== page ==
Shares in Rolls-Royce jumped as much as 7 percent on Tuesday after the British maker of engines for planes and ships settled a long-running bribery probe and said 2016 profit would beat expectations.
The conclusion to the bribery investigations by British, U.S. and Brazilian authorities helped remove a cloud hanging over one of Britain's biggest corporate names since 2013.
The settlement, and the forecast for better than expected profit, comes as a boost to CEO Warren East who, since joining in mid-2015, has led a drive to slash costs and restructure the group following a series of profit warnings.
Rolls apologized for its conduct in the bribery scandal after announcing on Monday that it would pay 671 million pounds ($813 million) in total to settle the investigations.
News of the bigger-than-expected total settlement was "negative but benign" as Rolls could spread payments out over five years, said Jefferies analyst Sandy Morris.
"This is by no means a great moment in Rolls-Royce's history but in terms of a healing process, getting the SFO (Britain's Serious Fraud Office) settled and having trading, particularly on cash flow improving, well maybe, just maybe, Rolls is on the mend," Morris said.
A British court said on Tuesday that it would approve the agreement between Britain's SFO and Rolls in a written statement at 1600 GMT. Rolls said it would pay 497 million pounds to the SFO plus interest and a payment in respect of costs.
The court heard that the case against Rolls-Royce involved bribery of senior foreign officials and senior staff, stretching across the globe and its businesses��� from 1989-2013, with over 100 key employees and 33 million documents examined, in what the SFO said was the biggest investigation in its history.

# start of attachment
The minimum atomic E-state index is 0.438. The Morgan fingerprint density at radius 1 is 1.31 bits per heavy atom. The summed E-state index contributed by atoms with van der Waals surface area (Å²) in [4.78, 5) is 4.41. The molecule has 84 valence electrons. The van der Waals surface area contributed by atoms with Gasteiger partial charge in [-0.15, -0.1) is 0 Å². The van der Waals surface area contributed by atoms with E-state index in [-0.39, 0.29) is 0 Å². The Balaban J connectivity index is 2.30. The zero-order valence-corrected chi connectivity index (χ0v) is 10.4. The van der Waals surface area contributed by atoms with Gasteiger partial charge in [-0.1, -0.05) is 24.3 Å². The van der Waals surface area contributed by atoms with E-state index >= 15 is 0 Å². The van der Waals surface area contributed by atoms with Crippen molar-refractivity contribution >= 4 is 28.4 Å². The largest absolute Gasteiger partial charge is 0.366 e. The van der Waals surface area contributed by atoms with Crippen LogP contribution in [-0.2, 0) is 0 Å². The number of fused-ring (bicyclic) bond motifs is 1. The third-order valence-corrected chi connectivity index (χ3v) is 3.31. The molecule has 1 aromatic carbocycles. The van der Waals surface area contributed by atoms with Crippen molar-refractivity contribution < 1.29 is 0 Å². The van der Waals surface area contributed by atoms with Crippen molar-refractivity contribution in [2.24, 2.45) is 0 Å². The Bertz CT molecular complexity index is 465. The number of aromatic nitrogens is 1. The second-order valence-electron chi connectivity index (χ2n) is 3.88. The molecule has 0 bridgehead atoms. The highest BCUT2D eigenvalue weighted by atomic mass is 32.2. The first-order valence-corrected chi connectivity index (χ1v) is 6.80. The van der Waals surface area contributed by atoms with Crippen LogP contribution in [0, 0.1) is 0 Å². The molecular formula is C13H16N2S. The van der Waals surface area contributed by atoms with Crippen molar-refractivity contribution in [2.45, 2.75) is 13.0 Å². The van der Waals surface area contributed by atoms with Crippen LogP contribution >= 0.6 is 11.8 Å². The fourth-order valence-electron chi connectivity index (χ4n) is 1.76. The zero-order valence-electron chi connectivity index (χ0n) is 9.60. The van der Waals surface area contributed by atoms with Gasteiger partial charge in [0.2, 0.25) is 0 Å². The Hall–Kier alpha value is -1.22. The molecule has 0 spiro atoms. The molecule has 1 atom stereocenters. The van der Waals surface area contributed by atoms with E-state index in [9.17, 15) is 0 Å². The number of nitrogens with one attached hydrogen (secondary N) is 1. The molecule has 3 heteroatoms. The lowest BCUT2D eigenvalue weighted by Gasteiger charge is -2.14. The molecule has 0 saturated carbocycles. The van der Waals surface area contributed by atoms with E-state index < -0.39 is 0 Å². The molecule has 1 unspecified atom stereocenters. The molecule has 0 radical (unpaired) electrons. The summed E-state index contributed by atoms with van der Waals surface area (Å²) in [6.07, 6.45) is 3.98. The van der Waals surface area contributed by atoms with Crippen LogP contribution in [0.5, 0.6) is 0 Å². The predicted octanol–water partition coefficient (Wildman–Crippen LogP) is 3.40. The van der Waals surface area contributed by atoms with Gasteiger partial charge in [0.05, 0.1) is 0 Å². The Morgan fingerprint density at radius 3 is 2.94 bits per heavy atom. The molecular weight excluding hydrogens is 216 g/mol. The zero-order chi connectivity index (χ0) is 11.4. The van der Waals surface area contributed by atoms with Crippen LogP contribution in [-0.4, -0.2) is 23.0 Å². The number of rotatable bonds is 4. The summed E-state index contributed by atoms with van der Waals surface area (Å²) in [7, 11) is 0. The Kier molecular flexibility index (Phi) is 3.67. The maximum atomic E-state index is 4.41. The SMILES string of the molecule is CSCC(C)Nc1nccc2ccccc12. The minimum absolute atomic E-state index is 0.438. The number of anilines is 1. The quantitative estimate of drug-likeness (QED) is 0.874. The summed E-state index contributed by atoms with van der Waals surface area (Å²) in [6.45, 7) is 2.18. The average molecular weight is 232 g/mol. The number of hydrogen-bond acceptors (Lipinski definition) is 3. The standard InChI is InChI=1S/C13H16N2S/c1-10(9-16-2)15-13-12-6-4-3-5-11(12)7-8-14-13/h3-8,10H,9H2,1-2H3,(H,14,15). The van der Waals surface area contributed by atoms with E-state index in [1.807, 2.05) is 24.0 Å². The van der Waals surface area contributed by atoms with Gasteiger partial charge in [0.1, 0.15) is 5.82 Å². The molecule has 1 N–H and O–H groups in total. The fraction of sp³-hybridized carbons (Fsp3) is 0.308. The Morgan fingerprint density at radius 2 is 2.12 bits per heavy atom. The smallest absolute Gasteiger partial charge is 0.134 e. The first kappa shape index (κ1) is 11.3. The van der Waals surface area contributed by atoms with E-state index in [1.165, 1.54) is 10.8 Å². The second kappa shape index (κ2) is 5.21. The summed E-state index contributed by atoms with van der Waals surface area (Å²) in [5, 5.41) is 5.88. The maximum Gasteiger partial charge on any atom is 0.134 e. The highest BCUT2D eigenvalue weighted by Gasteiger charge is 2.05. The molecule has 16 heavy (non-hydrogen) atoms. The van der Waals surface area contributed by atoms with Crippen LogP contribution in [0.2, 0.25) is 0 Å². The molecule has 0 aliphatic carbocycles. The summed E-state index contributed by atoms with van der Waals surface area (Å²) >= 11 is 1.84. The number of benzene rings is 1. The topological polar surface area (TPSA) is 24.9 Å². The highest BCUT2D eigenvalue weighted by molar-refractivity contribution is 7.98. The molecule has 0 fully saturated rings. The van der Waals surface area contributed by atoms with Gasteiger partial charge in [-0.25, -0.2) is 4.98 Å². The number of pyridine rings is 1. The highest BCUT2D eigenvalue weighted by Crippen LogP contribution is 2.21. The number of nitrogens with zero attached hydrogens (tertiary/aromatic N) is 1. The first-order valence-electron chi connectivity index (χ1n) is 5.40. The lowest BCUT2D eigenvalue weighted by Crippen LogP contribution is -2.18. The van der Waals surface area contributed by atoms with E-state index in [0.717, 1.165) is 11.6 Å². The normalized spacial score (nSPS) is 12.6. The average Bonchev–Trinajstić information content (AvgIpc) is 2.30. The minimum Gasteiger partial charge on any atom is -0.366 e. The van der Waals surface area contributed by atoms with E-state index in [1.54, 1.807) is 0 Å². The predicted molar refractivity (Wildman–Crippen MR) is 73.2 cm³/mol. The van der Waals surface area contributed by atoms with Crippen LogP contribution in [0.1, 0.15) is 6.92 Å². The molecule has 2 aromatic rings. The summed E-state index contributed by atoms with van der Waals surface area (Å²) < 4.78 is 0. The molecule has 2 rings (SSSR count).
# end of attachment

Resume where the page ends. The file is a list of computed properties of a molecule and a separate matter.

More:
The conduct, lawyers said, was carefully planned and led to large contracts earning as much as 250 million pounds. Countries including Thailand, Indonesia, India, Russia, Nigeria, China and Malaysia were named as places where there was either conspiracy to corrupt or failure to prevent bribery.
The company's lawyer David Perry told the court that the company had undergone a "fundamental change" since the investigations began, overhauling systems, training, governance and ethics strategies���.
"Rolls-Royce apologizes unreservedly for the conduct that has been uncovered," he said.
Shares in Rolls were up 4.4 percent to 698 pence at 1424 GMT, hitting their highest level for two months.
Rolls said on Monday it had finished the year strongly, with profit and cash flow ahead of expectations.
The company is due to report 2016 results on Feb. 14 with the consensus forecast for annual pretax profit predicted to halve from the year before, to 686 million pounds.
East has targeted savings of up to 200 million pounds a year from this year - by cutting managerial jobs - while a positive market backdrop for aircraft engines and a helpful post-Brexit slump in the pound could all have boosted profits.
"I think East's doing a really good job. He's doing all the right things," said Agency Partners analyst Nick Cunningham.
East himself, however, acknowledges that the company still faces a huge challenge as it tries to execute its restructuring at the same time as it almost doubles output of wide-body plane engines by 2019 to meet orders, while avoiding cost overruns and technical problems.
Over the last 12 months, shares in Rolls have outperformed Britain's blue-chip index , rising 33 percent, but have declined 8 percent since November when it set out what new accounting procedures would mean for its profits.
VICTORY FOR SFO
Rolls, which also makes engines for military jets, ships and nuclear-powered submarines, said the settlements agreed with the three authorities would involve the group paying about 293 million pounds in the first year.
The SFO's deferred prosecution agreement (DPA) with Rolls is a notable victory for the agency, representing the largest penalty it has issued. Set up to deal with the most serious and complex fraud cases, the SFO has had a chequered record in securing convictions over its 28-year history.
"In scale, it (the DPA) rivals the sort of penalty we are used to seeing extracted by the U.S. authorities, so will be viewed as a success for the SFO in establishing itself as a global anti-corruption agency to be feared," Neil Swift, Partner at law firm Peters and Peters, said.
The DPA covers the company but means individuals involved can still be prosecuted by the authorities and the written judgment could reveal whether former Rolls-Royce executives would be prosecuted.
(Reporting by Sarah Young; Editing by Kate Holton and Susan Fenton)